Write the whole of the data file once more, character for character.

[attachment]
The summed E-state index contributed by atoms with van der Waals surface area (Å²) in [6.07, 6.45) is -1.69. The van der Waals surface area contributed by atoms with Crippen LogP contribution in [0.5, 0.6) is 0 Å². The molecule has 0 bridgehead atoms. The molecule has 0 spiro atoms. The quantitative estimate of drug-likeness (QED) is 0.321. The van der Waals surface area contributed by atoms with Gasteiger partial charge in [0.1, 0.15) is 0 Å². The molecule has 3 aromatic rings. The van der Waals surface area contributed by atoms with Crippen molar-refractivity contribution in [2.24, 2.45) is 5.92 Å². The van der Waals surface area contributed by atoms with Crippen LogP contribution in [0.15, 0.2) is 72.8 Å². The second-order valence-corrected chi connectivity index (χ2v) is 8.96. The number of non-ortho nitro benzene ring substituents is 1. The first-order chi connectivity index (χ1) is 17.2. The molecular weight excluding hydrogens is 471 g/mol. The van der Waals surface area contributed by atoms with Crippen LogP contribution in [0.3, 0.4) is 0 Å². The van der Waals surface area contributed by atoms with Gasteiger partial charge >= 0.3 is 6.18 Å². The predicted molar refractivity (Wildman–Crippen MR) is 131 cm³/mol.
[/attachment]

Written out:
The summed E-state index contributed by atoms with van der Waals surface area (Å²) in [6.07, 6.45) is -1.69. The van der Waals surface area contributed by atoms with Crippen LogP contribution in [0.5, 0.6) is 0 Å². The molecule has 0 bridgehead atoms. The molecule has 0 spiro atoms. The quantitative estimate of drug-likeness (QED) is 0.321. The van der Waals surface area contributed by atoms with Gasteiger partial charge in [0.1, 0.15) is 0 Å². The molecule has 3 aromatic rings. The van der Waals surface area contributed by atoms with Crippen molar-refractivity contribution in [2.24, 2.45) is 5.92 Å². The van der Waals surface area contributed by atoms with Crippen LogP contribution in [0.15, 0.2) is 72.8 Å². The second-order valence-corrected chi connectivity index (χ2v) is 8.96. The number of non-ortho nitro benzene ring substituents is 1. The first-order chi connectivity index (χ1) is 17.2. The molecular weight excluding hydrogens is 471 g/mol. The van der Waals surface area contributed by atoms with Crippen LogP contribution in [0.3, 0.4) is 0 Å². The van der Waals surface area contributed by atoms with Gasteiger partial charge >= 0.3 is 6.18 Å². The predicted molar refractivity (Wildman–Crippen MR) is 131 cm³/mol.